If you have a common name, the results may feature information about other people. It is still important to know what type of information pops up. Others searching for you will likely see the same information and may unwittingly associate it with you. On the contrary, if you have a unique name, or are already a publicly recognizable figure, it might behoove you to secure your username on popular platforms to prevent impersonation.

Once you conduct the search, inventory the results that appear. Almost every online experience starts with a search engine. Of those searches, 95% of users click the first result and 75% never scroll past the first page.  Look for themes in the results and annotate these as well. Ask yourself if this is the information you want others to know about you.

Finally, make a list of the social media sites you maintain regularly whether they showed up in the search results or not. Review each platform for themes. You may notice that your themes vary from platform to platform. This is ok and even necessary based on the platforms as long as the portrayal remains true.

 

You Can Protect Your Identity.

Corporations that offer online services, mobile apps, and consumer devices say they care about protecting your identity, and I’m sure they do because they like your business. However, I prefer to apply the same advice that I was given as a young officer about career management–no one cares about you the way you care about yourself. So, get out there and check your security settings.

You may have set strict security parameters when you signed up for an online service, mobile app, or consumer device, but platforms change often.  These changes can negatively impact your settings. Use the Department of Defense’s Identity Awareness, Protection, and Management Guide to double-check the privacy settings on the most popular platforms. This document also provides a wealth of knowledge that empowers you and your family to stay safe online.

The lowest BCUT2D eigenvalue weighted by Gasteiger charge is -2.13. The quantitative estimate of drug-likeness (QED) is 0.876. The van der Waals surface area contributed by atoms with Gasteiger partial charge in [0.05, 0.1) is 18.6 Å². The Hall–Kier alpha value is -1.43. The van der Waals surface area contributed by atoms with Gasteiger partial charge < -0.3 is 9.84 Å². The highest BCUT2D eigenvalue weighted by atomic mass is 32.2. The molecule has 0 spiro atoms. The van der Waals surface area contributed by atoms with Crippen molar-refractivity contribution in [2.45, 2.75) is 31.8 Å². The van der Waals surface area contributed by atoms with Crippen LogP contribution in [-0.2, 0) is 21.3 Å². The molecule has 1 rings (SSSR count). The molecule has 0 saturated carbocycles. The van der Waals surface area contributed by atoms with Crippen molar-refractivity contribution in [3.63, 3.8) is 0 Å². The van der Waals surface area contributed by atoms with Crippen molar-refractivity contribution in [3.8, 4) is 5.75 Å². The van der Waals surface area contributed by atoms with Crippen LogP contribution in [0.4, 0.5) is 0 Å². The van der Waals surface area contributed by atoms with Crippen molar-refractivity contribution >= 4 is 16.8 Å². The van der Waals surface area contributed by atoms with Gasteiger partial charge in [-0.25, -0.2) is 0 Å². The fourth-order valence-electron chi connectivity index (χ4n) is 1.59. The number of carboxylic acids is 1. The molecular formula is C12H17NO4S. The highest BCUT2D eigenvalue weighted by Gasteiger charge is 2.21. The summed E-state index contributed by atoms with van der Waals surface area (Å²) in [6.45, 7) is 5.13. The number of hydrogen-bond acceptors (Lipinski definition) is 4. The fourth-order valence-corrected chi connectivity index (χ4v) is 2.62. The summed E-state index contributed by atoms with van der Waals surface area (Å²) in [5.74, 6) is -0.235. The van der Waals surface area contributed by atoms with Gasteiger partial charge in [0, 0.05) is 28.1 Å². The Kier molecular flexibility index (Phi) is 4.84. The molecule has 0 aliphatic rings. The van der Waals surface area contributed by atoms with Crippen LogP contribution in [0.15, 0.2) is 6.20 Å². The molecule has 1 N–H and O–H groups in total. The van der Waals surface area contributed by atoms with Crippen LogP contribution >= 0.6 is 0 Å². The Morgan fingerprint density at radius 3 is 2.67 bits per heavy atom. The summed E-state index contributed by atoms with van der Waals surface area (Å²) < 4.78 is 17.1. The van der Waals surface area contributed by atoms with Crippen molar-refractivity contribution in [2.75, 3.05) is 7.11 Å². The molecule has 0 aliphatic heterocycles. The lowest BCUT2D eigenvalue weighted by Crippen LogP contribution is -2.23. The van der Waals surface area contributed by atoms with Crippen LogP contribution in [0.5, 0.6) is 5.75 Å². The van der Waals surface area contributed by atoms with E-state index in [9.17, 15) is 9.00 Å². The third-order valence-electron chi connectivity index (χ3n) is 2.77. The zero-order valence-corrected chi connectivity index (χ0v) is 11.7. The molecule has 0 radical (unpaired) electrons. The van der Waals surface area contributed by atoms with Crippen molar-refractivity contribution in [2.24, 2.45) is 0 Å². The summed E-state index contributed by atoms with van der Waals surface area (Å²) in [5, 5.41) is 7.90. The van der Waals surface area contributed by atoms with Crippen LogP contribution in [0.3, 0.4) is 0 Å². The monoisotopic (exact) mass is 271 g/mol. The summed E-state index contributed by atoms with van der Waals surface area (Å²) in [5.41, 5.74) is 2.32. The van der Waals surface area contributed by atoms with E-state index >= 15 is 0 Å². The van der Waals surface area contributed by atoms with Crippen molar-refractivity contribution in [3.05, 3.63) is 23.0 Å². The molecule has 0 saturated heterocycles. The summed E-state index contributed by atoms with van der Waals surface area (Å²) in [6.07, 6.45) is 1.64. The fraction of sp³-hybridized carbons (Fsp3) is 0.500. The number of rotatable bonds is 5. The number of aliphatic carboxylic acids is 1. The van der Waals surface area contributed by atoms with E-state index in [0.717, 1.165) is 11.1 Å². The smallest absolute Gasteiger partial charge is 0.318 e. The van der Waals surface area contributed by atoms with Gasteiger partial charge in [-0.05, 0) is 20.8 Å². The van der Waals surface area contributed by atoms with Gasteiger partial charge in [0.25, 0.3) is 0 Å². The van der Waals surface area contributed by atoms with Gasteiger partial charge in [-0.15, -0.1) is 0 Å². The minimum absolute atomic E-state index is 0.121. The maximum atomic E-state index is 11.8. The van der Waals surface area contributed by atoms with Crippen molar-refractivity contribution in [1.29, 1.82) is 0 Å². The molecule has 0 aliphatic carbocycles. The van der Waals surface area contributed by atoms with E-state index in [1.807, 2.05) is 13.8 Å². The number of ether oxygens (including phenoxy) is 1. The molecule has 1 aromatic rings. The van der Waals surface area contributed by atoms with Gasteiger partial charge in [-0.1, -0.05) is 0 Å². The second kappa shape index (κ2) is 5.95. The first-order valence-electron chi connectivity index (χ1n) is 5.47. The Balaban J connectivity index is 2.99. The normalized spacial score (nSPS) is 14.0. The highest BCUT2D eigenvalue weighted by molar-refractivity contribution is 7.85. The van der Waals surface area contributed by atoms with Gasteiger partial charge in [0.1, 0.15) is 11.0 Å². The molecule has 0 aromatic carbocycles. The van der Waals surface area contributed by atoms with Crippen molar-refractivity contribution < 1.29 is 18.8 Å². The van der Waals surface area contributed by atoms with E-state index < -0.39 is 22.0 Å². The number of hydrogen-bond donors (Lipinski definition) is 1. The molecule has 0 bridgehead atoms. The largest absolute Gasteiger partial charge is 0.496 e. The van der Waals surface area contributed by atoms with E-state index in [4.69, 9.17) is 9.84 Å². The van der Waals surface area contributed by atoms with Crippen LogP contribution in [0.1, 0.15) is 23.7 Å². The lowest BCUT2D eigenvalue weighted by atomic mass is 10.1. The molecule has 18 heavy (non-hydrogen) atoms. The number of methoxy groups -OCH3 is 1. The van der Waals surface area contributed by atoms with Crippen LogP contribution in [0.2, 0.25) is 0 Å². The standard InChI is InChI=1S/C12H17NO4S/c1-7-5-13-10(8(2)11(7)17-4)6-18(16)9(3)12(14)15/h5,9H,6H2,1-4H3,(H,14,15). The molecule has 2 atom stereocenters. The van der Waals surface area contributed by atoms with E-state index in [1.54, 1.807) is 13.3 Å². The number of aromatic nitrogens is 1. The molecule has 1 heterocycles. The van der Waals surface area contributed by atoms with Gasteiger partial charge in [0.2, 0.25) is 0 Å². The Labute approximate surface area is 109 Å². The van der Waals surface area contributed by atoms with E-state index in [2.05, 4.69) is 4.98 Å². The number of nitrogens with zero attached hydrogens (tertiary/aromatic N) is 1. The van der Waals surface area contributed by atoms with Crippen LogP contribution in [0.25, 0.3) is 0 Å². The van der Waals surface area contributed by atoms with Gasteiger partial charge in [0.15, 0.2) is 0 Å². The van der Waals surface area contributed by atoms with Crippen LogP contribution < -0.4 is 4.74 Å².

By now I’m sure most of you have watched enough information assurance training modules to know that you should use strong passwords and never write them down. This is easier said than done in an age when the average person downloads 60-90 apps to their phone. Many experts recommend using a password manager to utilize strong, unique passwords that protect your digital presence. However, we suggest reading about the pros and cons before deciding how to leverage this tool.

Just because engaging online is a double-edged sword doesn’t mean we shouldn’t prepare to fight using it–probably all the more reason. At the very least, you should understand how to wield this new-aged weapon on the most basic level. Isn’t security always the number one priority of work? That means doing what you can to secure your digital presence as much as your physical one.
For more information about OPSEC and protecting yourself in the information environment, visit the 1st Information Operations Command booth in the room immediately preceding the Risky Business: Leadership in the Information Age panelon Monday, October 14, 2019, from 1:30pm to 3:00pm at the 2019 AUSA National Meeting and Exposition.

 

Megan Jantos is a communication advisor to military leaders and working women. She believes effective communication–a firm handshake or well-aimed bullet–can solve any problem. You can find her on Twitter @MeganJantos, crushing weights at the gym, or helping the nearest person unleash their potential.

This article represents her own opinions, which are not necessarily those of the Army, the Department of Defense, or the federal government.